- November 29th, 2004
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Time is such a tenuous thing. You think you have alot of it, and it passes by at an astonishing rate. Its amazing how many concepts around our daily existences revolve around it. We can ‘make time’, ‘pass the time’, ‘let time slip through our fingers’, ‘kill time’, ‘waste time’ and so on.
When we’re young, we think there’s so much time, we can’t hardly find ways to fill it all, and end up bored. We look forward to getting older, becoming like our parents or other idols of our youth. As we get older, we abandon some idols for others or end up in a searching pattern, trying to find our ideals, goals, wonts, desires and faith. At some point, we think we know what we want, or at least accept that it is a moving target, and simply strive to always move to that target. And then we spend the rest of our days seeking that, filling every single minute of every single day in that search.
It may not always feel like it. It may feel like we’re just existing in some sort of wheel, or locked into a cycle or pattern that simply repeats itself endlessly. But to what end? To make money? Find fame? Become a star? Usually nothing so far fetched or unreachable. But it does feel like there isn’t enough time. Why are we in a rush? Is it something we impose on ourselves? Are we so ‘instant gratification’ driven that we can’t be patient with reaching those goals? Is the short term gain always more important than the long term?
Maybe we do need to slow down again. Societal pressure, as well as our own (perhaps misguided) drives make us push hard against that. A scene from a recent movie just struck me as poignant on this thought. In The Last Samurai, in the lord of the village remarks on his poetry, and how he is seeking the perfect spring blossom. Finally, in his death scene, his eyes already clouded over from his impending death, he remarks that they’re all perfect. Maybe we do need to spend more time in the now, looking at the beauty all around us, share in the pleasures and joys that we already have, instead of dwelling so much on things as yet unrealized.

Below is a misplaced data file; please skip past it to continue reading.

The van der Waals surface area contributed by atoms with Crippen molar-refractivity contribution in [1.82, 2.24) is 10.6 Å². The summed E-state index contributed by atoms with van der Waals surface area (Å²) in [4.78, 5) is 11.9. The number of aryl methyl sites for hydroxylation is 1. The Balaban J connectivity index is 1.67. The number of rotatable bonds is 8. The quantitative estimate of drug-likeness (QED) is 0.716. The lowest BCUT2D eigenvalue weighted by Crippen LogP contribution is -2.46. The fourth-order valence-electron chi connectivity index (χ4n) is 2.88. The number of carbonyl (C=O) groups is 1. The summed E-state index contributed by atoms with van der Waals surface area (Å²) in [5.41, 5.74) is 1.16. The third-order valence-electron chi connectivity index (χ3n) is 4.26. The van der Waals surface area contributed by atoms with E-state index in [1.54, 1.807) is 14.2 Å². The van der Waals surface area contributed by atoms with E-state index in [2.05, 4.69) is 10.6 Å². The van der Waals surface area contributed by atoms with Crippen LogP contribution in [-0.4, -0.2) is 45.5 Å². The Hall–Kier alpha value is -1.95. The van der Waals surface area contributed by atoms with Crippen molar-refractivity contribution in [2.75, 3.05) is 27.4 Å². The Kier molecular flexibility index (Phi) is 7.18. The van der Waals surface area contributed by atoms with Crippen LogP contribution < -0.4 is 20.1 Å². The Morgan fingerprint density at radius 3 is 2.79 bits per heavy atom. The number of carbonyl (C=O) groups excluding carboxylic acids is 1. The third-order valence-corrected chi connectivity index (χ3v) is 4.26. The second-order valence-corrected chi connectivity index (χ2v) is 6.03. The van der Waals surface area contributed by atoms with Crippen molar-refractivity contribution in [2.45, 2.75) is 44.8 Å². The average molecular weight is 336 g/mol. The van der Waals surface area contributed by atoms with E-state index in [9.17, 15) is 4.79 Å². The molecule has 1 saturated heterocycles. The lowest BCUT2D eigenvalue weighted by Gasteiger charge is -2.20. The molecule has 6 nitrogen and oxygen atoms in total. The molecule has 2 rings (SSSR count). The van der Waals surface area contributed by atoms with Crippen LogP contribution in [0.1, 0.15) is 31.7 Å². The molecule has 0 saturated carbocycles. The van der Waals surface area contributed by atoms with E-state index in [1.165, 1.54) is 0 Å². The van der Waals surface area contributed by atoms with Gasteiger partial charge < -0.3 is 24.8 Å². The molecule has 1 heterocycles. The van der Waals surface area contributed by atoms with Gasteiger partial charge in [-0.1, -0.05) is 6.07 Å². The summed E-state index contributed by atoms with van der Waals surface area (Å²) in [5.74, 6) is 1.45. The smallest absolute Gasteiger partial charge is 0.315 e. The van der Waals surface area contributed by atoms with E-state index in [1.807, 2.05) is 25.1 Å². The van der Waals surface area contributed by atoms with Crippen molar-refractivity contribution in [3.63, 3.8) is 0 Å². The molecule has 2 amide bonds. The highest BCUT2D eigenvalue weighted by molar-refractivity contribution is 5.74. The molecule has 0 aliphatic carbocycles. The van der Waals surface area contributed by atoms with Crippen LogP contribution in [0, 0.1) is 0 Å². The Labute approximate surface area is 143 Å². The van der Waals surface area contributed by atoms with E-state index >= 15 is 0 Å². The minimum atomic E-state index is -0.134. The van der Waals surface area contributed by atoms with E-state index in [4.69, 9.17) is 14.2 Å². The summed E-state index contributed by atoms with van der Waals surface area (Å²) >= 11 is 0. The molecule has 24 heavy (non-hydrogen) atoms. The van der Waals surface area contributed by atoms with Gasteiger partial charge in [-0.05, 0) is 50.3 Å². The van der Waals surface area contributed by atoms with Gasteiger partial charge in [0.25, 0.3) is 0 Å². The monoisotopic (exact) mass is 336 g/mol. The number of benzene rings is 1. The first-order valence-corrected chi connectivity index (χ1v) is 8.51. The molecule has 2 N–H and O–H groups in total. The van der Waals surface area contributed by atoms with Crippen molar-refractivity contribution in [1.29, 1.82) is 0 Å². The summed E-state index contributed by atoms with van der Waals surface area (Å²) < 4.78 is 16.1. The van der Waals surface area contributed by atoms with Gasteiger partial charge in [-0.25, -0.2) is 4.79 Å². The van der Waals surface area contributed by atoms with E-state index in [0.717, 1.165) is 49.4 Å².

I’ve always used the phrase casually, “Gotta Have Goals”, usually in reference to something lewd or lascivious. And I don’t think thats changed. You do have to have goals, drives and things that get you up every morning and drive you to excel. So the frustration that I’m feeling now revolves strictly around the constraints we face in accomplishing all that we want within the constraints of the time we’re given. I think I need to step back, evaluate again what is important, and not try and do too much at once. And in the meantime, leave myself enough time to enjoy what is around me now.
I miss college. I think many people might say that same thing. Why? Well, perhaps it was because I was so moved to accomplishing the things I did there that I neglected to enjoy the here and now of it. Maybe 4 years of that kind of environment wasn’t enough. But thats simply an example.
I need to think about that some more.